Saturday, April 07, 2007

What the hell is Britishness anyway?

According to the BBC the "president of the National Union of Teachers has said ministers fuel racism by ordering schools to teach "British values". London assistant head teacher Baljeet Ghale told the union's annual conference Britain did not have a monopoly on free speech and tolerance. The move only fuelled the "shadow of racism" behind some notions of Britishness".

It's nice to see the NUT taking on the shallow political tripe that is the citizenship classes. Valueless for the children, demoralising for the teachers and brim full of vapid wind it seems to have escaped the government's notice that it is not in a position to be teaching the rest of us ethics, values, human rights and an understanding of "our shared history". An understanding that is more than problematic because our history is one of conflicting interests.

The idea that there *are* such things as "core Britih values" and that schools have to teach them is weird - particualrly as this was a knee jerk response to the 7/7 bombings. Since when has the history of the British Empire indicated a distaste for bombing the innocent or using violence to achieve illegitimate political ends?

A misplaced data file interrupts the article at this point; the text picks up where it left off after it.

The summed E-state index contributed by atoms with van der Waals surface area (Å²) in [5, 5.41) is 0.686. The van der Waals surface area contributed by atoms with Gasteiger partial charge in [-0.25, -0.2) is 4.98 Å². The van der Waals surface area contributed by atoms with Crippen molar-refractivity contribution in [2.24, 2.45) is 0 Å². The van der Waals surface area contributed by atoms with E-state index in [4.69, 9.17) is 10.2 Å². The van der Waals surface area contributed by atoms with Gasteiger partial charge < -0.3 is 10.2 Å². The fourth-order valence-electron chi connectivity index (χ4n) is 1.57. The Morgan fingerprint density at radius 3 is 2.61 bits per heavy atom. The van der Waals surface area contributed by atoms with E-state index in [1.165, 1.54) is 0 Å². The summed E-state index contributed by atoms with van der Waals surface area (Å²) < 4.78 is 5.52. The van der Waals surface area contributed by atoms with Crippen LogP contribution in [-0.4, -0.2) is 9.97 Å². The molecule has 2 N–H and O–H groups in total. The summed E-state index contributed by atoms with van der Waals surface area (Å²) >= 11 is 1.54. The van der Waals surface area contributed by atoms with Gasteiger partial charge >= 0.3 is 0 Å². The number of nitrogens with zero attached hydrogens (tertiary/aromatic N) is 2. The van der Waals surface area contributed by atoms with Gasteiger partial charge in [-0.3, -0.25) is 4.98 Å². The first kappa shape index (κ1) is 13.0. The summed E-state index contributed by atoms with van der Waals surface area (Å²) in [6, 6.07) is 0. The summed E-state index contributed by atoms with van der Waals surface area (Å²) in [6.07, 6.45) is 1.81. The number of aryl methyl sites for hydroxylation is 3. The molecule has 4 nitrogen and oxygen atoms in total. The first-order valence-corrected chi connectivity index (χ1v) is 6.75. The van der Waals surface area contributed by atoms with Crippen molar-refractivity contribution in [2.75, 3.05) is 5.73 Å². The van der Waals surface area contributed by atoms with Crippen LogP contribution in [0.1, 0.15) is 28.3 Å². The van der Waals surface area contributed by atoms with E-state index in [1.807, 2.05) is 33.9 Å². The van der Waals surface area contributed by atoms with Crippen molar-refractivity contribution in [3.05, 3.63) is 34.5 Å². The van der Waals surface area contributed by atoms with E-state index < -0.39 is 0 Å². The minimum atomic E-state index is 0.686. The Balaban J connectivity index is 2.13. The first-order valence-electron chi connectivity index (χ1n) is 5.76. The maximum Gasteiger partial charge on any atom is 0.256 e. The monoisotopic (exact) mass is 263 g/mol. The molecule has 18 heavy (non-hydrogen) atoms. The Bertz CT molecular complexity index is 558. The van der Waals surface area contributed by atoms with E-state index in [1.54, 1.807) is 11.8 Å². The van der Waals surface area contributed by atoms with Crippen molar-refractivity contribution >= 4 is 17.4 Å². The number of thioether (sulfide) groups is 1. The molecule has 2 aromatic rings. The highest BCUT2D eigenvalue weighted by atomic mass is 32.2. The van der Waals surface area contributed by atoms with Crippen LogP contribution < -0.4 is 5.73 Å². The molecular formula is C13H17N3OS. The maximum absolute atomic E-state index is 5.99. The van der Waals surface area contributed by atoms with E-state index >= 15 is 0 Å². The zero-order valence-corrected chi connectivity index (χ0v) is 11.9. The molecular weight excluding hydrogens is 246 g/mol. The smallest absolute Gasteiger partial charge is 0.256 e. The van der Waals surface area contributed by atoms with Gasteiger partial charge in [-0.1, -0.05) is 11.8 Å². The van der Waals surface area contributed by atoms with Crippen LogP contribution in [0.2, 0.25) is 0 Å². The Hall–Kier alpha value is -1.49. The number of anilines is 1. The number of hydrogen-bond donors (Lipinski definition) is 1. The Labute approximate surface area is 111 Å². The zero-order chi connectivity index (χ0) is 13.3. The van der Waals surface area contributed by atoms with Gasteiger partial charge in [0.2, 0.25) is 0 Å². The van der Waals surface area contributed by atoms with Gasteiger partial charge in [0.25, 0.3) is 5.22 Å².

These lessons, which should more correctly be described as state run "political education" are designed to get us thinking in the way they want us to think and are not about questioning what democracy, human rights or freedom of speech might entail - just that "we" have them, and others do not. How can the government instruct us in our "legal and human rights and responsibilities" whilst showing no inclination to observing these itself?

Baljeet Ghale stated that "I certainly don't pass Tebbit's cricket test but none of my affiliations make me a less valuable person or less committed to being part of this society, but they do make me a global citizen."

7 comments:

blacklondonder said...

The idea that there *are* such things as "core Britih values" and that schools have to teach them is weird -